Half-Life: Alyx looks great and all, but why didn’t Valve just make Half-Life 3? A new video interview with Geoff Keighley and Valve’s David Speyrer, Robin Walker, and Dario Casali sheds a little light on that mystery.
Walker suggests that Valve has avoided Half-Life 3 because the company is terrified by the challenge of creating a new sequel that can live up to the originals. Valve ultimately found the bravery to revisit the franchise through VR, but while the company has admitted that more Half-Life games are on the way, fans may never get what they’ve been clamoring for.
I mean, in all honesty, back in 2016, when we started this… I mean, Half-Life was just terrifying. Half-Life 3, terrifyingly daunting prospect, right? And I think to some extent, VR was a way we could fool ourselves into believing we had a way to do this.
Because, by starting with VR and then trying to think about Half-Life and how it worked with it and playtesting those, you’re immediately in a space where we have something we understand well, Half-Life’s core gameplay, and a new platform with new prospects and new possibilities and we can do that translation, and then we can watch people play, and so within a week or two we’re starting to learn. We are able to watch someone go through it. And so it was really easy to not try and think about the big picture of, “Oh, we’re making Half-Life 3”. We could just focus and figure out what people enjoy in this, and then make forward progress.
And in some ways, VR was a little bit, like the way the Gravity Gun helped us in Half-Life 2. It became the tentpole that you could wrap so much around. The innovation around it. And so VR became this thing that we could wrap everything around. Whereas Half-Life 3, if it’s like, “Hey, tomorrow you are working on Half-Life 3!” and you are like, “Oh God!” Terrifying.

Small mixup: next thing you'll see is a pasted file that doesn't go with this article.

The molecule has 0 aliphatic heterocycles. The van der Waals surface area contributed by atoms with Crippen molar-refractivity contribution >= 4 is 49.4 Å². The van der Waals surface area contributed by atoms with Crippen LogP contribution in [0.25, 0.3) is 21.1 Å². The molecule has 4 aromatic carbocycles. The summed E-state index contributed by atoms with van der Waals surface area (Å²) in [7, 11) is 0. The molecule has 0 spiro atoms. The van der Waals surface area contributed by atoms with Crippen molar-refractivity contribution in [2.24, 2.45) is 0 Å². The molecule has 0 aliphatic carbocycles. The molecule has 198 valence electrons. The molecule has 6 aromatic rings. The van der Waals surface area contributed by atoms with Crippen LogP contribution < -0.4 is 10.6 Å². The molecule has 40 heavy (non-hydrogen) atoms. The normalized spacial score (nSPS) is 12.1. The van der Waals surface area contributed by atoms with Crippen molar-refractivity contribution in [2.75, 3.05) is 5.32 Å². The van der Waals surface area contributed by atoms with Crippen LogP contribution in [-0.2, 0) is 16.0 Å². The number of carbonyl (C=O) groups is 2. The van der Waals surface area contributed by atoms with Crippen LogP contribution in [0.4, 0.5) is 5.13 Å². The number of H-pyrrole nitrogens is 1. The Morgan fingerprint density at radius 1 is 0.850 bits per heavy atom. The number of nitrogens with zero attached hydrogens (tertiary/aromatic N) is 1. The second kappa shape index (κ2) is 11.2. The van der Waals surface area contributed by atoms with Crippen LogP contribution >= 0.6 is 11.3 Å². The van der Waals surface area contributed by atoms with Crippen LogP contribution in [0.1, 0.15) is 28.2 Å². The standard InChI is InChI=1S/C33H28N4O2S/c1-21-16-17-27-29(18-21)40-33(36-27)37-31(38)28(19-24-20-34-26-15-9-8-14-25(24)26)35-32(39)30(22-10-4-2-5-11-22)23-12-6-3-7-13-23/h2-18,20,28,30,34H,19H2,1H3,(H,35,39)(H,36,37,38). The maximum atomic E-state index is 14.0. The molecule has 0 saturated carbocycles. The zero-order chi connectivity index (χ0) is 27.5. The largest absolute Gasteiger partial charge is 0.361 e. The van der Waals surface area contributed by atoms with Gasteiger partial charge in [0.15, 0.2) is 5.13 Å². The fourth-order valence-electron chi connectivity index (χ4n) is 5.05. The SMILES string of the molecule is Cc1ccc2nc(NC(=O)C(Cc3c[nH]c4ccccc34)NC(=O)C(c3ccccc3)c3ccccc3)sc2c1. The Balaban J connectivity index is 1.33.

Valve also confirmed that Half-Life: Alyx would not be getting a traditional port that could be played with mouse and keyboard. Apparently, the VR mechanics are so complex that the team would have to map a an entire portion of the keyboard just for door interaction.
We would love to be delivering a version of this that you could play with a mouse and a keyboard. But like, as we said, it began as an exploration of VR. The more we used the controllers and the headset, we realized the the amount of interactions this gives, the amount of possibilities these things give us. The more we explored this, the more we realized that there’s so much opportunity that we can’t really translate back to the keyboard.
When you can track your hands separately from your head. They are all 3D space, all simultaneously tracking and moving, you just can’t get that with a mouse and keyboard. And when you put that into game mechanics, the kinds of interactions that we can do now, we couldn’t possibly do with a mouse and keyboard.